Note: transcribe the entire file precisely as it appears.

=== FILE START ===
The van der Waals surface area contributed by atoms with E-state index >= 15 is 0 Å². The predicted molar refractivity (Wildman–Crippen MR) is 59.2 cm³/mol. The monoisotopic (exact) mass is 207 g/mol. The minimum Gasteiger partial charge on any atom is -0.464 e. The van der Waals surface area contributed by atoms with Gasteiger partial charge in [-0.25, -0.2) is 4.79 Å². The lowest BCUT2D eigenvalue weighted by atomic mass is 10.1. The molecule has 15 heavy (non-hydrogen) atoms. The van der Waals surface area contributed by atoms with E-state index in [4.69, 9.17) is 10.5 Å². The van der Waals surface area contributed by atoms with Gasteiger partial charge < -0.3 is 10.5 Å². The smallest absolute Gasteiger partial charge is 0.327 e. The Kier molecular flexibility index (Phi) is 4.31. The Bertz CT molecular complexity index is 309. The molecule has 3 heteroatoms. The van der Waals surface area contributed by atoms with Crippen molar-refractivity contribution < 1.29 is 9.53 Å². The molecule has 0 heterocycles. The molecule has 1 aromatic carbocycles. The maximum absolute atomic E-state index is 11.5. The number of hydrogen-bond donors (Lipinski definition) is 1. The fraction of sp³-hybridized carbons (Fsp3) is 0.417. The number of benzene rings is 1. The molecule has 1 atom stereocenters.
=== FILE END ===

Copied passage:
The van der Waals surface area contributed by atoms with E-state index >= 15 is 0 Å². The predicted molar refractivity (Wildman–Crippen MR) is 59.2 cm³/mol. The monoisotopic (exact) mass is 207 g/mol. The minimum Gasteiger partial charge on any atom is -0.464 e. The van der Waals surface area contributed by atoms with Gasteiger partial charge in [-0.25, -0.2) is 4.79 Å². The lowest BCUT2D eigenvalue weighted by atomic mass is 10.1. The molecule has 15 heavy (non-hydrogen) atoms. The van der Waals surface area contributed by atoms with E-state index in [4.69, 9.17) is 10.5 Å². The van der Waals surface area contributed by atoms with Gasteiger partial charge < -0.3 is 10.5 Å². The smallest absolute Gasteiger partial charge is 0.327 e. The Kier molecular flexibility index (Phi) is 4.31. The Bertz CT molecular complexity index is 309. The molecule has 3 heteroatoms. The van der Waals surface area contributed by atoms with Crippen molar-refractivity contribution < 1.29 is 9.53 Å². The molecule has 0 heterocycles. The molecule has 1 aromatic carbocycles. The maximum absolute atomic E-state index is 11.5. The number of hydrogen-bond donors (Lipinski definition) is 1. The fraction of sp³-hybridized carbons (Fsp3) is 0.417. The number of benzene rings is 1. The molecule has 1 atom stereocenters.